The chancellor’s pledge to drive a ‘northern powerhouse’ economy and backing for a north-east-north-west high-speed rail line offer welcome prospects for work
The degree to which Westminster politicians have become abruptly and resolutely north-facing over the past month is as encouraging for the balance of the UK economy – and for construction – as it is sudden.
For a regional economy which was hit far harder by recession than the South of England thanks to its vulnerability to public spending cuts, the concerted political focus on its future offers both long-awaited promise and an inescapable sense of justice. In construction terms, evidence of recovery has been increasing steadily over the past 18 months, with output across the three northern regions up by £700m in the first half of 2014 compared with a year earlier. But development is still lagging behind pre-recession levels, and the continuing gap in economic performance against the South has led to fears over the speed with which developments on costly brownfield sites, in particular, will return to commercial viability.
Construction work inside the M25, over the last five years, may have fared noticeably better than it did in the North, but the legacy of problems that recession has left firms as a result of this southern bias is only just emerging
Against that background, George Osborne’s pledge to drive a “northern powerhouse” economy, replete with extensive infrastructure development, and this week’s government backing for a north-east-north-west high-speed rail line, dubbed HS3, offer welcome prospects for work in the medium-term. And even more encouragingly, they send a signal that the government is serious about wanting to create a more balanced, robust economy in the North.
This ambition, if it can be realised, would be of obvious benefit to the region, leading to more sustainable employment opportunities and promoting improved standards of living for many communities. And for large numbers of businesses, not least in construction, it would offer welcome reason to rebalance their work away from an over-reliance on the South of England.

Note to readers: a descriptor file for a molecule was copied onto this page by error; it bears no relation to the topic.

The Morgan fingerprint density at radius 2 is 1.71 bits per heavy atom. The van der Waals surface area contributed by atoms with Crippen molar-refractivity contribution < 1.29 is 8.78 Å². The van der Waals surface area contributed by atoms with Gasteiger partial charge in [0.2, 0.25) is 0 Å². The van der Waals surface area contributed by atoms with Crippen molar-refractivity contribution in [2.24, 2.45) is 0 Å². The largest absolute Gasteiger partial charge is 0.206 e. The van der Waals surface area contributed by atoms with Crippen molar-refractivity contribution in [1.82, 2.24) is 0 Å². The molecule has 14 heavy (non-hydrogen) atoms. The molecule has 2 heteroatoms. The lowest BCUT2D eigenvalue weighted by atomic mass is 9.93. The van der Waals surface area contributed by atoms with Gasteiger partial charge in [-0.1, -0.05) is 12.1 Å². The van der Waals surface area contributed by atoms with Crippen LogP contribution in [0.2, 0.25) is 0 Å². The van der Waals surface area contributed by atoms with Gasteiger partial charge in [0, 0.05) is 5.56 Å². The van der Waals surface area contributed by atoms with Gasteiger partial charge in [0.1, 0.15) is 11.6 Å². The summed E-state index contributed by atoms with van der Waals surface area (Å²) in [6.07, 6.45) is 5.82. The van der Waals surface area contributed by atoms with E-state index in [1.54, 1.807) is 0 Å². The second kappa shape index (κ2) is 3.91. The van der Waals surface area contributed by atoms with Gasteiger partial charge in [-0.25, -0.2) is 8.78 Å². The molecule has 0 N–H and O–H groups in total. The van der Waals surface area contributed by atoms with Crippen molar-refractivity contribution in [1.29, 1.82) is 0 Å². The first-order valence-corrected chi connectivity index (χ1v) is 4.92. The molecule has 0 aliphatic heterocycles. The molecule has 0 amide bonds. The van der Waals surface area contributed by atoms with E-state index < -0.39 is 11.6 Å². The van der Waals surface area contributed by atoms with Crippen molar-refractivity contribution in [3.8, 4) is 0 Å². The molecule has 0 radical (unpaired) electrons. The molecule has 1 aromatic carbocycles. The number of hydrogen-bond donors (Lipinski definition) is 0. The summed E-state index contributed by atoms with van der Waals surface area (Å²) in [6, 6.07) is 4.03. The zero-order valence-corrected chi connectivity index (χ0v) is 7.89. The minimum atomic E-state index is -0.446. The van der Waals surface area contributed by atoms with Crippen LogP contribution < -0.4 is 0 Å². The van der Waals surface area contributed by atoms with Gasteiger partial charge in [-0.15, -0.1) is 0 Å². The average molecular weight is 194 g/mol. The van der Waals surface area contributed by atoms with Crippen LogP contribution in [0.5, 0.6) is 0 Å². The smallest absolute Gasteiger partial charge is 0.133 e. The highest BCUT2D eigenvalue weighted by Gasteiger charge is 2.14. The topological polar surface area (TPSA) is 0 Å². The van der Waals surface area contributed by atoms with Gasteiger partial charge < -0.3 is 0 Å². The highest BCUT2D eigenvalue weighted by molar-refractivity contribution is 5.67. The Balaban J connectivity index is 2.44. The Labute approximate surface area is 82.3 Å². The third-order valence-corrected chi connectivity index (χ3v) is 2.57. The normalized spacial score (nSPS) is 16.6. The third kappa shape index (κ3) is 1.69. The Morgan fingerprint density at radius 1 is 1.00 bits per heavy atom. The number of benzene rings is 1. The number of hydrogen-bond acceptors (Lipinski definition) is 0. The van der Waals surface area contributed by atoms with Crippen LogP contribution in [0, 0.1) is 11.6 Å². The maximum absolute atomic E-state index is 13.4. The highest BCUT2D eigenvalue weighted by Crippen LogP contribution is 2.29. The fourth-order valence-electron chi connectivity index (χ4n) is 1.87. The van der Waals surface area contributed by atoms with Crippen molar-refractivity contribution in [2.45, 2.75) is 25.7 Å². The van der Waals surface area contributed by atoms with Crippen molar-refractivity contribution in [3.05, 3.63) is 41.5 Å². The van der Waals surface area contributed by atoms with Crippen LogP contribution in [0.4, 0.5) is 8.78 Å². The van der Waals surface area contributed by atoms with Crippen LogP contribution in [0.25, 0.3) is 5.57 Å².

Construction work inside the M25, over the last five years, may have fared noticeably better than it did in the North, but the legacy of problems that recession has left firms as a result of this southern bias is only just emerging. The fact that what pipelines of work existed during the downturn were vastly concentrated in the South meant that companies that would otherwise have spread their work around the country were forced to pile in for bids, with the competition driving down prices to unsustainable levels. The problems this is causing main contractors trying to service these bids in an upturn, with labour and material costs shooting skywards, are only now becoming apparent. Already – with Morgan Sindall the latest company to issue a profit warning this week on the basis of increasing costs on jobs in the South – it is cause for serious concern.
It is hard not to think this situation could have been avoided, or at least mitigated, if Labour had had more success in its own ambition to rebalance the UK economy when it was in power. The will was certainly there, but in practice, policies and development programmes never progressed far enough to protect them from the axe in an era of austerity.
The challenge for the coalition, and for whatever administration follows it, is to turn the current pledges into a long-term plan that has a momentum that is far harder to reverse – and to do it before the country finds itself on the brink of the next potential economic downturn.
Sarah Richardson, editor